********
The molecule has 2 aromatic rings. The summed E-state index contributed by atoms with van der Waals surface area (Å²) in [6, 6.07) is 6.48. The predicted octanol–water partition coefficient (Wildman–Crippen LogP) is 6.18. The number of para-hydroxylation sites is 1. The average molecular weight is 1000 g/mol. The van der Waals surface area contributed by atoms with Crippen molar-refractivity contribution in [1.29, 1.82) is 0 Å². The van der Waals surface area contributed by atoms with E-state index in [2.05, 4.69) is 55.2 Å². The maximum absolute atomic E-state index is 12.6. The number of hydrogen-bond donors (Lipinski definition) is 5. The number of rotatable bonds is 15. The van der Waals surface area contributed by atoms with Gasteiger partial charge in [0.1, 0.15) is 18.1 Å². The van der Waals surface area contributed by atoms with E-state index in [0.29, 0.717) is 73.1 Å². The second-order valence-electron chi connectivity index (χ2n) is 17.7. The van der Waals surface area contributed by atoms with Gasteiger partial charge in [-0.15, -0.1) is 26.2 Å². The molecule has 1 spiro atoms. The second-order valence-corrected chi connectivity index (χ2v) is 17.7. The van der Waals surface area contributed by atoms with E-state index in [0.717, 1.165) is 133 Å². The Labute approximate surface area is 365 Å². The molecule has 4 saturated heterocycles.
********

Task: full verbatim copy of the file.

The molecule has 2 aromatic rings. The summed E-state index contributed by atoms with van der Waals surface area (Å²) in [6, 6.07) is 6.48. The predicted octanol–water partition coefficient (Wildman–Crippen LogP) is 6.18. The number of para-hydroxylation sites is 1. The average molecular weight is 1000 g/mol. The van der Waals surface area contributed by atoms with Crippen molar-refractivity contribution in [1.29, 1.82) is 0 Å². The van der Waals surface area contributed by atoms with E-state index in [2.05, 4.69) is 55.2 Å². The maximum absolute atomic E-state index is 12.6. The number of hydrogen-bond donors (Lipinski definition) is 5. The number of rotatable bonds is 15. The van der Waals surface area contributed by atoms with Gasteiger partial charge in [0.1, 0.15) is 18.1 Å². The van der Waals surface area contributed by atoms with E-state index in [0.29, 0.717) is 73.1 Å². The second-order valence-electron chi connectivity index (χ2n) is 17.7. The van der Waals surface area contributed by atoms with Gasteiger partial charge in [-0.15, -0.1) is 26.2 Å². The molecule has 1 spiro atoms. The second-order valence-corrected chi connectivity index (χ2v) is 17.7. The van der Waals surface area contributed by atoms with E-state index in [0.717, 1.165) is 133 Å². The Labute approximate surface area is 365 Å². The molecule has 4 saturated heterocycles.